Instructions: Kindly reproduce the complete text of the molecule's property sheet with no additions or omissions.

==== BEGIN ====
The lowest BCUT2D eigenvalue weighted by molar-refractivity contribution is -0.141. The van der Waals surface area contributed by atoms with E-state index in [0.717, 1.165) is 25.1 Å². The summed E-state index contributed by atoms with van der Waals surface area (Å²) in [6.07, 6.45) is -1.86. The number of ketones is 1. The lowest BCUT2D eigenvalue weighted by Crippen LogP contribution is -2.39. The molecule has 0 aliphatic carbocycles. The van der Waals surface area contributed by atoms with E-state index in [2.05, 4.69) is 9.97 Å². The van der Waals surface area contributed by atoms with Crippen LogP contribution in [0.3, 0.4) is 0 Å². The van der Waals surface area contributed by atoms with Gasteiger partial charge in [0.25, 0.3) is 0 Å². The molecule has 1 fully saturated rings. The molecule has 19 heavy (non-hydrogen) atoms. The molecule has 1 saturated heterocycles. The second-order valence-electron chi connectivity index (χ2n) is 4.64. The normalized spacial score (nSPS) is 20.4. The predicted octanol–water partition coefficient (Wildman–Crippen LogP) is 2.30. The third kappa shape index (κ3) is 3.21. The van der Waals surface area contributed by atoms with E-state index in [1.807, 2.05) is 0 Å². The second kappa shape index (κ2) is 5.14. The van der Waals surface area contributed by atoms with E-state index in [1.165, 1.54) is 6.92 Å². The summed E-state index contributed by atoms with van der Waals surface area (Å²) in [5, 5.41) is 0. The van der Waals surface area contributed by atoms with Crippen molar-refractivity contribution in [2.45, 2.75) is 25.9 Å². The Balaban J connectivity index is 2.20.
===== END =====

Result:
The lowest BCUT2D eigenvalue weighted by molar-refractivity contribution is -0.141. The van der Waals surface area contributed by atoms with E-state index in [0.717, 1.165) is 25.1 Å². The summed E-state index contributed by atoms with van der Waals surface area (Å²) in [6.07, 6.45) is -1.86. The number of ketones is 1. The lowest BCUT2D eigenvalue weighted by Crippen LogP contribution is -2.39. The molecule has 0 aliphatic carbocycles. The van der Waals surface area contributed by atoms with E-state index in [2.05, 4.69) is 9.97 Å². The van der Waals surface area contributed by atoms with Crippen LogP contribution in [0.3, 0.4) is 0 Å². The van der Waals surface area contributed by atoms with Gasteiger partial charge in [0.25, 0.3) is 0 Å². The molecule has 1 fully saturated rings. The molecule has 19 heavy (non-hydrogen) atoms. The molecule has 1 saturated heterocycles. The second-order valence-electron chi connectivity index (χ2n) is 4.64. The normalized spacial score (nSPS) is 20.4. The predicted octanol–water partition coefficient (Wildman–Crippen LogP) is 2.30. The third kappa shape index (κ3) is 3.21. The van der Waals surface area contributed by atoms with E-state index in [1.807, 2.05) is 0 Å². The second kappa shape index (κ2) is 5.14. The van der Waals surface area contributed by atoms with E-state index in [1.165, 1.54) is 6.92 Å². The summed E-state index contributed by atoms with van der Waals surface area (Å²) in [5, 5.41) is 0. The van der Waals surface area contributed by atoms with Crippen molar-refractivity contribution in [2.45, 2.75) is 25.9 Å². The Balaban J connectivity index is 2.20.